By Tzvi Pittinsky
The following posting is cross-posted on http://techrav.blogspot.com.
Today was my first day at the ISTE Conference in Philadelphia, PA. I decided to come up early before the late afternoon Keynote by Dr. John Medina and signed up for a full day workshop on Google Apps for Administrators. I was blown away. So much to digest...
The Google Wonder Wheel for visual search; Google timeline to search for articles by year and month; Google News archives going back hundreds of years; Using Google Forms as a method of gaining instant audience feedback; Using Google Moderator to pose questions which the audience rates by importance; Creating Word Clouds in Google spreadsheets; Setting up Google sites; Becoming a Gmail Ninja... The list goes on and on. I highly recommend you search the following twitter hashtag from the workshop to further explore these and many more topics covered: #gwaiste11.
How is Google able to consistently create so many innovative tools? The answer lies in the Google credo of 20% time. Google gives its employees 20% of their time to work on their own pet projects independent of their regular responsibilities. This time for innovation, reflection, and creativity allows technicians to follow their passion wherever it may lead. It might become the next great Google product or it might lead to nowhere. Google doesn't mind. Google has embedded into the weekly schedule time for Limud Lishmo, learning for learning's sake.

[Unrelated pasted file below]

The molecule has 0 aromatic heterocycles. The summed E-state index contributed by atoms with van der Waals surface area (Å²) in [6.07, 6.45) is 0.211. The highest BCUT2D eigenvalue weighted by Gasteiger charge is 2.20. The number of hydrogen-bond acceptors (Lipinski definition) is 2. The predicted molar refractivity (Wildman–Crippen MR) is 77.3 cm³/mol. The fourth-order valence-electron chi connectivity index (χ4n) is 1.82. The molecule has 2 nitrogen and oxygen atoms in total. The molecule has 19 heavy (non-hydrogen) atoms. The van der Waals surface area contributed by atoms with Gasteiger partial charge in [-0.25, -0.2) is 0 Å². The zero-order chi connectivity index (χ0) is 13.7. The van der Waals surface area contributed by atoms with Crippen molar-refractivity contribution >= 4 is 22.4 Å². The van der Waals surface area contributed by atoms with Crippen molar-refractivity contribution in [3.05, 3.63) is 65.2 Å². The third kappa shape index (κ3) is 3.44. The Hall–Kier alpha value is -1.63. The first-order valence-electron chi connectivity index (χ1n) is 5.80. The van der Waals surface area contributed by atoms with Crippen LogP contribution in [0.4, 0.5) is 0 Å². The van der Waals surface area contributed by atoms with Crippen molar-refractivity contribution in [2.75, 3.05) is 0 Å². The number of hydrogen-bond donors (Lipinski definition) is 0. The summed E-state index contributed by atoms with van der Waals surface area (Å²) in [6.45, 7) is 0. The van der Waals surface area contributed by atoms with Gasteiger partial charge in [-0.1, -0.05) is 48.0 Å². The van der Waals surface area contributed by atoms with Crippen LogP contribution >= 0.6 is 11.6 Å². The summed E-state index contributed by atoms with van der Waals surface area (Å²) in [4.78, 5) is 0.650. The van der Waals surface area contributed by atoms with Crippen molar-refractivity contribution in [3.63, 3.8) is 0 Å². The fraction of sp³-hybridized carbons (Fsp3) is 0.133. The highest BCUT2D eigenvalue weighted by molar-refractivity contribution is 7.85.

This got me thinking... Schools are the ultimate knowledge industry. Our teachers are expert technicians trained to gain the most from our products, our students, in terms of skills and information gained. Do we give our teachers 20% time to work on projects of their choosing? Do our teachers give their students 20% time for their own learning? I am not saying that we should not focus on curriculum, benchmarks, and standards. These should be the main aspiration of the 80% of the time spent on structured pursuits. However, at the same time, do we give our teachers and students the opportunity to discover new things and the breathing room to develop and refine these ideas?
Dr. John Medina formulated this challenge at the end of his Keynote address this afternoon. He was responding to the question, "Where does teaching to the test fit into his theory of mind?" His response, "The human brain is not interested in learning but in survival. By teaching to the test, learning becomes about survival and not about fascination with knowledge." We must strive to bring back our student's fascination with knowledge.
I believe that we can accomplish this by taking the lesson from Google and giving them 20% time. This does not necessarily mean that teachers and students can do anything, but, within the loose framework of the curriculum, of the Navi studied or the Mesechta learned, we can allow our teachers and students the choice of how they will learn at least 20% of the time. We will all be pleasantly surprised by the great things they will accomplish with this.